In addition to bees and ants, wasps belong to the species Hymenoptera.
The common wasp (Vespula vulgaris) and the German wasp (Vespula germanica) are the most common indigenous social wasps (Vespidae), and they can be recognised in general through their distinct-looking yellow-black bodies. Wasps have a stinger which is used to defend themselves and paralyse insects they’ve captured. Just as bees, wasps form a colony to divide up work, namely between the reproductive female (Queen), sterile workers and males. In contrast to bees, however, the colony only exists during warm months of the year and dies in winter. Only queens survive and form new colonies the next spring. In the course of the summer, they grow in nests which have a paper-like structure. Fine wood shavings and saliva are used as building materials. Nests are built under ground out in the open. In houses, nests are found in dark areas, for example, in attics or roller shutter boxes.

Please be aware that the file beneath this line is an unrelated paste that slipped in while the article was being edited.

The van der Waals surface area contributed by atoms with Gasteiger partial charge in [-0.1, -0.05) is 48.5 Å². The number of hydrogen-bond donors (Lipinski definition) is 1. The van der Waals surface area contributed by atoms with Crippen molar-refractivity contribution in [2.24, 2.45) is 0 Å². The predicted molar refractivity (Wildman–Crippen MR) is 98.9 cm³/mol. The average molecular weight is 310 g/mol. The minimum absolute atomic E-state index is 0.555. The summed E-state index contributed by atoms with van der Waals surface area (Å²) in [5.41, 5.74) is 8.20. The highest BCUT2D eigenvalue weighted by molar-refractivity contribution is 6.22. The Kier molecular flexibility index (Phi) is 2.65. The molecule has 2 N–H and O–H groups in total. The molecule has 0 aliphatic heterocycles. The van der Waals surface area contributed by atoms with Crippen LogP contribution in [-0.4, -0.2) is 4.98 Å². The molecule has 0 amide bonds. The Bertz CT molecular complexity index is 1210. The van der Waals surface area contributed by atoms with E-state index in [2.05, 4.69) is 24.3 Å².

Humans only notice wasps when they’re looking for food containing sugar. The reproductive females and the males require sugar in particular.
Over five larval stages and a pupal stage, eggs develop into completely developed insects within three to six weeks.
Wasps in search of food can be a big nuisance, especially in the case of a strong increase in numbers. When threatened, wasps can sting. This often happens when they are unintentionally touched, for example, when they are sitting on food or drinks. The sting hurts and in certain cases, for example, can also be dangerous to people who are allergic or stung in their mouth area.
Large quantities of wasps can be caught in cup traps filled with fluid. Adhesive traps are also suitable for catching them. Individuals can also be combated with insecticide spray. In some cases, it makes sense to remove the nests.